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The NBA community rightfully and (by all accounts from those in attendance) beautifully bid farewell to David Stern Tuesday, a memorial service at New York’s Radio City Music Hall filled to its rafters with those whose personal and professional lives were so touched by the late NBA commissioner.

Stern’s was a life uncontainable by one eulogy; memories reportedly were shared by Stern’s successor Adam Silver, by NBA greats on the sidelines (Pat Riley) and the court (Magic Johnson), and by Stern’s son Eric. For all the reasons discussed in the days following Stern’s New Year’s Day death from complications of a brain hemorrhage, his was a career worth celebrating, for reviving the NBA when it was at its lowest point, for pushing the league to unprecedented international heights, for managing a central office built on inclusion and open dialogue, for leading from the front, even when that made him unpopular.

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One of the comments to come out of Tuesday’s memorial struck me as particularly true, with Silver saying of his longtime boss and mentor, “David said, ‘It doesn’t matter what people think about you, but what they feel about you.’ ”

I didn’t know Stern personally or even all that well professionally, not having covered the NBA with much regularity across two-plus decades as a sports reporter. But I can tell you how David Stern made me feel anyway. He made me feel important. He made me feel seen. He made me feel excited. And he made me feel proud.

When Stern put his trust in another fellow lawyer and basketball colleague and empowered Val Ackerman to build a business plan for a new women’s professional basketball league, when he put his reputation and his gravitas behind the fledgling WNBA, he spoke to the value and importance of women’s sports in a way no major men’s professional league ever had (or still has).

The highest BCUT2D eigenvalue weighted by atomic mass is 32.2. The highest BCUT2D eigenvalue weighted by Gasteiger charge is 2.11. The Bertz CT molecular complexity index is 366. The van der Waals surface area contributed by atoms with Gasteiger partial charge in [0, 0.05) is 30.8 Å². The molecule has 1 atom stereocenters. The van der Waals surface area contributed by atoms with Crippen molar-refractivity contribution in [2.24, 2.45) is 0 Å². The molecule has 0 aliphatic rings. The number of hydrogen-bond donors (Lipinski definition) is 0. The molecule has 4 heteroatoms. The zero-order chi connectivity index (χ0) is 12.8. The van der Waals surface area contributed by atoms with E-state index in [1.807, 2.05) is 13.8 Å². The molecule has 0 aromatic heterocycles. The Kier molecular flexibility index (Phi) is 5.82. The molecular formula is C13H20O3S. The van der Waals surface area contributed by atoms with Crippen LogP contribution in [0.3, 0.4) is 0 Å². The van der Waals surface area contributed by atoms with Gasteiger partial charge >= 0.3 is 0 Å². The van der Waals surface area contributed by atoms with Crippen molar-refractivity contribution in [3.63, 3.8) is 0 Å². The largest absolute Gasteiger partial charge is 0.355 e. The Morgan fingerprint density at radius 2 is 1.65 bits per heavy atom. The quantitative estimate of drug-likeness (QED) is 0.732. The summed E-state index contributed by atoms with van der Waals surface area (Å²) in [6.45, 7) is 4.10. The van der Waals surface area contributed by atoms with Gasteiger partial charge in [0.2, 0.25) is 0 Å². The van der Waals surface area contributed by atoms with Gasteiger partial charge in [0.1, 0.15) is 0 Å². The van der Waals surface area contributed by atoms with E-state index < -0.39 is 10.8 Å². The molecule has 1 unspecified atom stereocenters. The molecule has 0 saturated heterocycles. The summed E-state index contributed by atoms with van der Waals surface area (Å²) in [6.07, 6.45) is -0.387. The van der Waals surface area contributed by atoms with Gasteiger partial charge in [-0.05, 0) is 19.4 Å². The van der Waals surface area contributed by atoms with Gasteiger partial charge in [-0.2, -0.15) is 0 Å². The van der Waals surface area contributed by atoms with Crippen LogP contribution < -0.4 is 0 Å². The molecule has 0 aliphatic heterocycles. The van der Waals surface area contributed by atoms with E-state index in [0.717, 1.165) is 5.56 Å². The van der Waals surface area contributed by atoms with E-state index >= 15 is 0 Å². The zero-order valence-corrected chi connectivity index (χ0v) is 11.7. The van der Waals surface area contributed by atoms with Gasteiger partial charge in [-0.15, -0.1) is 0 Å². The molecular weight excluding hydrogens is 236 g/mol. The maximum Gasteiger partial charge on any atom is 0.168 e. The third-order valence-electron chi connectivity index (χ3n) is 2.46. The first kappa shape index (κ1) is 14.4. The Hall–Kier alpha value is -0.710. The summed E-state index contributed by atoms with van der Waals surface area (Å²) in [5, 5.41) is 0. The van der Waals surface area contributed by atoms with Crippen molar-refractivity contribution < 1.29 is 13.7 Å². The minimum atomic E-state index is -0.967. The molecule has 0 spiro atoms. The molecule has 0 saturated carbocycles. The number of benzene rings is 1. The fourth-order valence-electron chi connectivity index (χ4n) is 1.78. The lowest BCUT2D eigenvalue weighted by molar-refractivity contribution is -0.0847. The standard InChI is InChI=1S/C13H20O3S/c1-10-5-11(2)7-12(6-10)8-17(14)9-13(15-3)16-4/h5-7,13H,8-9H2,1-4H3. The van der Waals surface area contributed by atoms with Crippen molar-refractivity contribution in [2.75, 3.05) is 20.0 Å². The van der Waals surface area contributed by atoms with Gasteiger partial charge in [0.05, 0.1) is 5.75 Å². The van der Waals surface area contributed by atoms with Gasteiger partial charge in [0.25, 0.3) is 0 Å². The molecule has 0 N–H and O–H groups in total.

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And last week, when the WNBA announced a new eight-year collective bargaining agreement that includes a 53 percent increase in total cash compensation for players as well as groundbreaking benefits such as fully paid maternity leave, the sports world spoke to just how right Stern was in pushing a vision too many of his contemporaries were ready to laugh off as a novelty or vanity project.

I spoke not long ago with Ackerman (now the commissioner of the Big East) because I wanted to hear her perspective on Stern, working alongside him as she did as the first WNBA commissioner. Like her friend and colleague Silver, she remembered Stern’s abiding words. “David would always say what’s important isn’t just what people say about you but what they feel about you,” said Ackerman.

“[The WNBA] was a labor of not just dollars but of love. There was a cause element that I think continues to this day. Those of us working on it felt we were part of something bigger than sports. It was about advancement and empowerment, young girls having adult women to look up to, young boys too, fathers having an activity with their daughters.

“It was something that transcended what sports leagues are normally all about. David was a master of looking around corners. He could know and could act on things.”